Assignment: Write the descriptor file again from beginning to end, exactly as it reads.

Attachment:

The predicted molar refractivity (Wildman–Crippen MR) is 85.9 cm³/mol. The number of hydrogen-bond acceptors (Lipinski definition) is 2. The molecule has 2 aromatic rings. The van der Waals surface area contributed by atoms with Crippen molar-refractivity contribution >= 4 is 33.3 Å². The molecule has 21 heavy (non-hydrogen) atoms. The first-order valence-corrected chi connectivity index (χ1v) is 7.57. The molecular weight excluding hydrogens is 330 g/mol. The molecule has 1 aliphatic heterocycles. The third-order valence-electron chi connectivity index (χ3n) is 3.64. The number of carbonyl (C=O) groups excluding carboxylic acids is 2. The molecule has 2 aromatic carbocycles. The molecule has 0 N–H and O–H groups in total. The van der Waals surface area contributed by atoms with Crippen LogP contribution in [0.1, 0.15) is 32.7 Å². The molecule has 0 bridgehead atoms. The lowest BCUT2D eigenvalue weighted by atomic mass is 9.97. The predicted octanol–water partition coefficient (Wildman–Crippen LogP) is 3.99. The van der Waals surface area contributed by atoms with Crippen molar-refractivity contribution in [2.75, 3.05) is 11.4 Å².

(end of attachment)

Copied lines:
The predicted molar refractivity (Wildman–Crippen MR) is 85.9 cm³/mol. The number of hydrogen-bond acceptors (Lipinski definition) is 2. The molecule has 2 aromatic rings. The van der Waals surface area contributed by atoms with Crippen molar-refractivity contribution >= 4 is 33.3 Å². The molecule has 21 heavy (non-hydrogen) atoms. The first-order valence-corrected chi connectivity index (χ1v) is 7.57. The molecular weight excluding hydrogens is 330 g/mol. The molecule has 1 aliphatic heterocycles. The third-order valence-electron chi connectivity index (χ3n) is 3.64. The number of carbonyl (C=O) groups excluding carboxylic acids is 2. The molecule has 2 aromatic carbocycles. The molecule has 0 N–H and O–H groups in total. The van der Waals surface area contributed by atoms with Crippen LogP contribution in [0.1, 0.15) is 32.7 Å². The molecule has 0 bridgehead atoms. The lowest BCUT2D eigenvalue weighted by atomic mass is 9.97. The predicted octanol–water partition coefficient (Wildman–Crippen LogP) is 3.99. The van der Waals surface area contributed by atoms with Crippen molar-refractivity contribution in [2.75, 3.05) is 11.4 Å².